I had an inspiring meeting this morning with some friends from the Calderdale Interfaith Council's "Women's Group". They have kindly agreed to help me with a children's workshop on Good Friday exploring how we look for God - how we seek contact with that which is beyond us through prayer. The conversation moved round to the physicality of prayer - and how rubbish and English we can be about this in the Western Christian tradition.
I assume that the rubric suggesting we 'sit or kneel to pray' which is so often used was introduced out of a desire to be inclusive of those who found it physically difficult or painful to kneel. It seems though that what it has done is tied people to their seats. I've notice this with some of the children in our congregation recently. We have some members of the congregation who sit throughout the services because of back problems and such like - but this seems to have suggested to others that gluing bottom to seat at 10.29am and leaving it there (save perhaps a desultory slope to the communion rail) - whether praying, listening to the Gospel, singing the Gloria - until biscuit time, is a good idea.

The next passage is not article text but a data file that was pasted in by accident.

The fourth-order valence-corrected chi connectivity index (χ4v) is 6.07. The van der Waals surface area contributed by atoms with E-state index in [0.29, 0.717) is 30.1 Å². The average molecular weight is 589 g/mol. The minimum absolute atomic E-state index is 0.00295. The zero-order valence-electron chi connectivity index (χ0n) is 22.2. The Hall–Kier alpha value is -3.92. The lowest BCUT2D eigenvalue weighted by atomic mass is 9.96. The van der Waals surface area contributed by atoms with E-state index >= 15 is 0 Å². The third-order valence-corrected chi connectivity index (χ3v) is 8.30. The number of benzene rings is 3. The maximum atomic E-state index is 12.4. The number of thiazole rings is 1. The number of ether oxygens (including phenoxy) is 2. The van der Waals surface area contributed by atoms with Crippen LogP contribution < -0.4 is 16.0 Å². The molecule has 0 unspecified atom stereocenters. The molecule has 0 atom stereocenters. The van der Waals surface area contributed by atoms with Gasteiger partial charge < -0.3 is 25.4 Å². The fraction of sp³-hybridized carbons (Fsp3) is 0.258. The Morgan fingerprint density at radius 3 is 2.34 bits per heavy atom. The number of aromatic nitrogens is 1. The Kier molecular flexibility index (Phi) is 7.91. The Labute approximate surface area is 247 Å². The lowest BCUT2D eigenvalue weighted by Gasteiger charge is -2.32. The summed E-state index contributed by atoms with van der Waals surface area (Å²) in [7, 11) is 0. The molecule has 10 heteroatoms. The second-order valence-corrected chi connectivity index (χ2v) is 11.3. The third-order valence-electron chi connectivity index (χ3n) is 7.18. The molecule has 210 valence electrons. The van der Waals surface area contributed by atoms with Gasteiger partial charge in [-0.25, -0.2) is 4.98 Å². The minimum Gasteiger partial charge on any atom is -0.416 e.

I appreciate this tells you quite a lot about my own tradition - but talking to my friends this morning - a fellow Christian, a Bahai and a Moslem - we all felt we weren't talking about rules in worship, we were talking about entering into prayer, into worship, with our whole selves.
I'd been looking at some physical prayer in Sue Wallace's Multi-Sensory Prayer (which I was amused to discover you can buy online from Asda Entertainment! - and why not :) thinking it might be a good idea for the workshop. I now have a clear vision of how we can physically and visually represent the commonalities in our faiths using movement and prayer positions. Thank you ladies!